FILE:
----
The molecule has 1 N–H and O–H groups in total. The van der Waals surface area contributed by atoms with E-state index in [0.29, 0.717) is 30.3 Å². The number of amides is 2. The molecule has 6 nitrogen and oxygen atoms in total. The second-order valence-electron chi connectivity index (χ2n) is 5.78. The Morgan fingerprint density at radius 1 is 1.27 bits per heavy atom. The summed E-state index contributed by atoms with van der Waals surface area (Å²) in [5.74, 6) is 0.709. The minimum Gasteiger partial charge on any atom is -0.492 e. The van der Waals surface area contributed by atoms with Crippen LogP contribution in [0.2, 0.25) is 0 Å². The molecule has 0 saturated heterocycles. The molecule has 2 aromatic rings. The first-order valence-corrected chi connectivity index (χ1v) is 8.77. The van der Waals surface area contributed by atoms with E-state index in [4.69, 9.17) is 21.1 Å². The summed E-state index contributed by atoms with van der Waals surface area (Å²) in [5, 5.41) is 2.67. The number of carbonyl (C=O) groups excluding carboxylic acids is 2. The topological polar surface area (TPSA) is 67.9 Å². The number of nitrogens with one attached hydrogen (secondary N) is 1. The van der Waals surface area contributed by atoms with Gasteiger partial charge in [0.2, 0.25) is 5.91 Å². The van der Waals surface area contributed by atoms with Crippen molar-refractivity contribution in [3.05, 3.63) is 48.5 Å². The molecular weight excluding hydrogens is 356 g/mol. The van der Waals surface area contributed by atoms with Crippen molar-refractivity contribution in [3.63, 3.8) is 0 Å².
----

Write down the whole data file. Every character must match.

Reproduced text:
The molecule has 1 N–H and O–H groups in total. The van der Waals surface area contributed by atoms with E-state index in [0.29, 0.717) is 30.3 Å². The number of amides is 2. The molecule has 6 nitrogen and oxygen atoms in total. The second-order valence-electron chi connectivity index (χ2n) is 5.78. The Morgan fingerprint density at radius 1 is 1.27 bits per heavy atom. The summed E-state index contributed by atoms with van der Waals surface area (Å²) in [5.74, 6) is 0.709. The minimum Gasteiger partial charge on any atom is -0.492 e. The van der Waals surface area contributed by atoms with Crippen LogP contribution in [0.2, 0.25) is 0 Å². The molecule has 0 saturated heterocycles. The molecule has 2 aromatic rings. The first-order valence-corrected chi connectivity index (χ1v) is 8.77. The van der Waals surface area contributed by atoms with E-state index in [4.69, 9.17) is 21.1 Å². The summed E-state index contributed by atoms with van der Waals surface area (Å²) in [5, 5.41) is 2.67. The number of carbonyl (C=O) groups excluding carboxylic acids is 2. The topological polar surface area (TPSA) is 67.9 Å². The number of nitrogens with one attached hydrogen (secondary N) is 1. The van der Waals surface area contributed by atoms with Gasteiger partial charge in [0.2, 0.25) is 5.91 Å². The van der Waals surface area contributed by atoms with Crippen molar-refractivity contribution in [3.05, 3.63) is 48.5 Å². The molecular weight excluding hydrogens is 356 g/mol. The van der Waals surface area contributed by atoms with Crippen molar-refractivity contribution in [3.63, 3.8) is 0 Å².